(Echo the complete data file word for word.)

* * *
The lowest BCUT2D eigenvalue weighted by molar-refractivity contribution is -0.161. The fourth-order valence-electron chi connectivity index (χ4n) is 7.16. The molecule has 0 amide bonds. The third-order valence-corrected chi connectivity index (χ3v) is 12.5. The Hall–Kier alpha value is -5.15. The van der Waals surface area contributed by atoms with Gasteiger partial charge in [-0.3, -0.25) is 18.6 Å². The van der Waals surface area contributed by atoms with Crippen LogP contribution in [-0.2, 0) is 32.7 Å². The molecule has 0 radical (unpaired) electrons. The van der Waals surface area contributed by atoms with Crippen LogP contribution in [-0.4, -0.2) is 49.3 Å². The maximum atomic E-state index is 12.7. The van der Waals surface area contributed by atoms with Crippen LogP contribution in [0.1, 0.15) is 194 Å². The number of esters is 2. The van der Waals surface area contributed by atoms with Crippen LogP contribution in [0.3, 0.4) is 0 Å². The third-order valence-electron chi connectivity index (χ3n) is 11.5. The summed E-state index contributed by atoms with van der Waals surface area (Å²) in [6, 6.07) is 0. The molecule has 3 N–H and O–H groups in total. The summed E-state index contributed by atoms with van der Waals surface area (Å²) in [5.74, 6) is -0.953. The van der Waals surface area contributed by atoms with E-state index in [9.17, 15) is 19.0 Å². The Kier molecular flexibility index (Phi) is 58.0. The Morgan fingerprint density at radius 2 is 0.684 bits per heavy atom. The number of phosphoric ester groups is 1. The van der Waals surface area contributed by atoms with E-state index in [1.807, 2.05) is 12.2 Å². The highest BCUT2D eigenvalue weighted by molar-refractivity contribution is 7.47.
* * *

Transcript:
The lowest BCUT2D eigenvalue weighted by molar-refractivity contribution is -0.161. The fourth-order valence-electron chi connectivity index (χ4n) is 7.16. The molecule has 0 amide bonds. The third-order valence-corrected chi connectivity index (χ3v) is 12.5. The Hall–Kier alpha value is -5.15. The van der Waals surface area contributed by atoms with Gasteiger partial charge in [-0.3, -0.25) is 18.6 Å². The van der Waals surface area contributed by atoms with Crippen LogP contribution in [-0.2, 0) is 32.7 Å². The molecule has 0 radical (unpaired) electrons. The van der Waals surface area contributed by atoms with Crippen LogP contribution in [-0.4, -0.2) is 49.3 Å². The maximum atomic E-state index is 12.7. The van der Waals surface area contributed by atoms with Crippen LogP contribution in [0.1, 0.15) is 194 Å². The number of esters is 2. The van der Waals surface area contributed by atoms with Crippen LogP contribution in [0.3, 0.4) is 0 Å². The third-order valence-electron chi connectivity index (χ3n) is 11.5. The summed E-state index contributed by atoms with van der Waals surface area (Å²) in [6, 6.07) is 0. The molecule has 3 N–H and O–H groups in total. The summed E-state index contributed by atoms with van der Waals surface area (Å²) in [5.74, 6) is -0.953. The van der Waals surface area contributed by atoms with E-state index in [9.17, 15) is 19.0 Å². The Kier molecular flexibility index (Phi) is 58.0. The Morgan fingerprint density at radius 2 is 0.684 bits per heavy atom. The number of phosphoric ester groups is 1. The van der Waals surface area contributed by atoms with E-state index in [1.807, 2.05) is 12.2 Å². The highest BCUT2D eigenvalue weighted by molar-refractivity contribution is 7.47.